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Salvador Dalí's Remains Exhumed, Revealing A Perfectly Arranged Mustache

Salvador Dali in 1971.
AFP/Getty Images
Salvador Dali in 1971.

The remains of Salvador Dalí were exhumed Thursday night, pulled from their resting place by Spanish officials hoping to confirm whether the surrealist painter fathered a child in an affair. The closed procedure extracted some hair samples, nails, teeth and two long bones from the artist's embalmed body, the DNA of which might offer the conclusive answer to a high-profile paternity lawsuit long underway.

For now, that answer remains elusive — but forensic experts did uncover at least one curious fact when they pulled him briefly from his tomb at the Dalí Museum Theater in Figueres: His iconic mustache remains perfectly intact.

"The mustache preserved its classic 10-past-10 position," Lluís Peñuelas, secretary-general of the Dalí Foundation, told the Spanish newspaper El Pais. "Checking it was a very exciting moment."

The paper notes the forensic doctor who embalmed Dalí in 1989 was also on hand for Thursday's operation, which was conducted with a pulley and concluded just hours after it began.

It was "a miracle," Narcís Bardalet told a local radio station, according to The New York Times. "Salvador Dalí is forever."

Tourists visit Salvador Dali's tomb at the Dali Museum Theater in Figueres on Friday, following the exhumation of his remains.
Lluis Gene / AFP/Getty Images
AFP/Getty Images
Tourists visit Salvador Dali's tomb at the Dali Museum Theater in Figueres on Friday, following the exhumation of his remains.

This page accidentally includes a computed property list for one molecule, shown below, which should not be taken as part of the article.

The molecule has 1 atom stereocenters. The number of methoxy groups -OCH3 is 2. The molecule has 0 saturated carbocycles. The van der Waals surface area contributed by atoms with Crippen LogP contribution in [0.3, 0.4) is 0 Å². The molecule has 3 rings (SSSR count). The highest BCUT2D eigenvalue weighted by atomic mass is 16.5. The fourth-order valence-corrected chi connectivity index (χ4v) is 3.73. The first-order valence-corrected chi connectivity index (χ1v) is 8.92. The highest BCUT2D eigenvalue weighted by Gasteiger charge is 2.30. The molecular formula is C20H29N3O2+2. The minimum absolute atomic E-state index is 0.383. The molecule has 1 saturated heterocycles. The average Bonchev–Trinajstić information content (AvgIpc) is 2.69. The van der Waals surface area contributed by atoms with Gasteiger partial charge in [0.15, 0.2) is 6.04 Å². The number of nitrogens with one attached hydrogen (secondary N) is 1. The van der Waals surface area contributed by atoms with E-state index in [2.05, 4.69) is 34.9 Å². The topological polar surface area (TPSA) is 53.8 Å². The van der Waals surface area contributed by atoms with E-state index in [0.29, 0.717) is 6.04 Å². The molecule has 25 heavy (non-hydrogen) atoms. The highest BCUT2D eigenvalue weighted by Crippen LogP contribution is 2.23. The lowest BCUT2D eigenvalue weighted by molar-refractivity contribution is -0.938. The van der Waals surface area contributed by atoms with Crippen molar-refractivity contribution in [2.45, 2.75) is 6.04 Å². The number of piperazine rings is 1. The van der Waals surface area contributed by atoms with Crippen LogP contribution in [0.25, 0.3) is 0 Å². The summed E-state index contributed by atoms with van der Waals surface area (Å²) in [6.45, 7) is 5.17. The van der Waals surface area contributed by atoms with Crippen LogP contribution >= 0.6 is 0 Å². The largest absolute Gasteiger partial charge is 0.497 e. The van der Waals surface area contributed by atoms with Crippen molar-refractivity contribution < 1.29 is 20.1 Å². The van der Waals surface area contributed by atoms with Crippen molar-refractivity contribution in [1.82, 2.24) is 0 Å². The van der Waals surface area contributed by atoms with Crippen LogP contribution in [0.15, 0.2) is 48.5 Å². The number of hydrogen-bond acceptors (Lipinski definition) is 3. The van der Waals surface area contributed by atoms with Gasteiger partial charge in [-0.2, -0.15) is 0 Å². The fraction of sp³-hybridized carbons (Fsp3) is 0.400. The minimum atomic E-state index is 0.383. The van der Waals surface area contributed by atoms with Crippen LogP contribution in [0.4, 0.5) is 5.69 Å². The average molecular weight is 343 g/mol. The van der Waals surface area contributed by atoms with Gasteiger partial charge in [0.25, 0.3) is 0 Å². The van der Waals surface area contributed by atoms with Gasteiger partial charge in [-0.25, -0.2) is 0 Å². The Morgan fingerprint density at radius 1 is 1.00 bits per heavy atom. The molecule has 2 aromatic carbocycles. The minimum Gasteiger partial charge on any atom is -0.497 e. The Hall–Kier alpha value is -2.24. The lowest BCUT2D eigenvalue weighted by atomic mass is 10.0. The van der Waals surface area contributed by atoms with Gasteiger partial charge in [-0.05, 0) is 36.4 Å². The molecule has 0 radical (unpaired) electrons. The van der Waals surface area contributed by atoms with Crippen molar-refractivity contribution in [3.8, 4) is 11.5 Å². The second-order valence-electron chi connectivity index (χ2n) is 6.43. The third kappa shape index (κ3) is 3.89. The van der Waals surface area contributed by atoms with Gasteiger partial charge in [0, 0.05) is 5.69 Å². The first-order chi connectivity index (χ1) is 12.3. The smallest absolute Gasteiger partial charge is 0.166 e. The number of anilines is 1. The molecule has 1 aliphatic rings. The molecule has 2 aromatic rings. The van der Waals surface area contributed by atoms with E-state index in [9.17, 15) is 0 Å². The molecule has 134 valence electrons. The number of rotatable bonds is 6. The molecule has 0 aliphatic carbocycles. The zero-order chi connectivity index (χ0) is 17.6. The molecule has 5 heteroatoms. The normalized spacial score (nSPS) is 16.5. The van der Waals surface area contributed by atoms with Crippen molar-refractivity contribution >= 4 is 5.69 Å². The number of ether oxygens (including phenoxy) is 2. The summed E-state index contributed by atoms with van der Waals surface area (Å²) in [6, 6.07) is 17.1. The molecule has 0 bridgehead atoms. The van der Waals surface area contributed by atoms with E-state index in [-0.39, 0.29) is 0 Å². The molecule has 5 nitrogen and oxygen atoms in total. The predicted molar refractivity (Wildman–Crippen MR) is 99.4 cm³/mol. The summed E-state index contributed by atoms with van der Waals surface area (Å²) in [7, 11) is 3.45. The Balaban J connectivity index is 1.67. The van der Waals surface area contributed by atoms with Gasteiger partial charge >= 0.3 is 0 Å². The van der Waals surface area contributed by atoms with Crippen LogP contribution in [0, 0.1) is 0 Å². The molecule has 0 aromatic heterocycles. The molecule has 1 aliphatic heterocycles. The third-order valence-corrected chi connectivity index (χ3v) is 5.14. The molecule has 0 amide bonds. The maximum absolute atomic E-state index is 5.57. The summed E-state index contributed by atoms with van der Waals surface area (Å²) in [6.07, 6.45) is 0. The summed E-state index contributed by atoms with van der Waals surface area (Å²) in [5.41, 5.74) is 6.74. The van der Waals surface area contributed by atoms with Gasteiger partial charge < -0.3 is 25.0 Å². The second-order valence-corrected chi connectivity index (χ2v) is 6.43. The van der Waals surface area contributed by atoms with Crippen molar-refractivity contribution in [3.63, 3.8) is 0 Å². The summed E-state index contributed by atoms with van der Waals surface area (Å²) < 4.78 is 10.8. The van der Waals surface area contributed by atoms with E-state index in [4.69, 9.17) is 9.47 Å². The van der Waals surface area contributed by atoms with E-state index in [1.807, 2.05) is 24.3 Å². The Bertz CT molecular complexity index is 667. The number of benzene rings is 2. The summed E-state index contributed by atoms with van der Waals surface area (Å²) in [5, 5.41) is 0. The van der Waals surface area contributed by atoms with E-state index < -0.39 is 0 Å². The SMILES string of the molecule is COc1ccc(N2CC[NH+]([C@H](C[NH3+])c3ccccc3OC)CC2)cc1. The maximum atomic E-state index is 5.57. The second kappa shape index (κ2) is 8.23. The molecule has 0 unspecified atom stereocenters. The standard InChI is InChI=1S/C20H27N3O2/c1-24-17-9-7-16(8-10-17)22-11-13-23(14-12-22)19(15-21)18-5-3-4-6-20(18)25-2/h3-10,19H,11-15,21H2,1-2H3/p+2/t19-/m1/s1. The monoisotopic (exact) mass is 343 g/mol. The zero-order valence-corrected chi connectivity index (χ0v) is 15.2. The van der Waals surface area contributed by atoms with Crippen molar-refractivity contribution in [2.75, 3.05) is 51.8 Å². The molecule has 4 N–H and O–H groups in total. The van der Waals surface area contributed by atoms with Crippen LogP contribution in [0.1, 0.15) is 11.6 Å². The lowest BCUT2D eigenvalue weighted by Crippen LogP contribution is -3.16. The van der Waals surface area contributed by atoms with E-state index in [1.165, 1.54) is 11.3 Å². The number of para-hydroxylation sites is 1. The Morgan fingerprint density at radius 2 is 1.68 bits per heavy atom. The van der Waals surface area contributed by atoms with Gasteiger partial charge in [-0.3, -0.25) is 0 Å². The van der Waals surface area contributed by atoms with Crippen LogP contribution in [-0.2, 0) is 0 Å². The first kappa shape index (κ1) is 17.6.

He might also be a father. At least, that's what 61-year-old tarot card reader Pilar Abel alleges, saying Dalí had an affair with her mother back in 1955 — one year before her birth.

"The first time I saw him, I was a little girl," she told reporters three years ago, when she filed her lawsuit for partial claim to Dalí's estate. "I was out for a walk with my grandmother, and she pointed him out."

As NPR's Lauren Frayer reported last month, Dalí was married around that time — though, characteristically, that marriage was a tad unconventional.

"He was married at the time to his muse Gala, who lived in a castle, which he visited with written permission only," Lauren explained. "They had no children. Without an heir, Dalí left his fortune — in the hundreds of millions — to the Spanish state when he died in 1989."

Abel went public with her claim in 2007 and has sought proof since then, saying she wishes to honor her mother's memory. And her lawyer, Enrique Blanquez, says that proof would also entitle Abel to one-fourth of the Dalí estate, according to The Associated Press.

Peñuelas and the foundation, which manages the artist's estate, fought the exhumation order issued by a Madrid judge last month and vow to continue the fight in court.

"[The Foundation] considers the exhumation performed on Salvador Dalí's remains entirely inappropriate," the Dalí Foundation said in a statement quoted by Artnet.

"Before agreeing to such an invasive act as the exhumation of Salvador Dalí in a museum, the claimant Pilar Abel Martínez — as proposed by the Foundation and the Spanish State — should have been required to carry out a DNA test to compare her DNA with that of her legal father (deceased) or her brother, to thereby obtain all available evidence that she is not their daughter or sister."

Still, Abel remains convinced the forensic experts now on the case will prove her right — after all, she says, she looks just like him.

"The only thing missing is the mustache," she says.

Copyright 2022 NPR. To see more, visit https://www.npr.org.

Colin Dwyer covers breaking news for NPR. He reports on a wide array of subjects — from politics in Latin America and the Middle East, to the latest developments in sports and scientific research.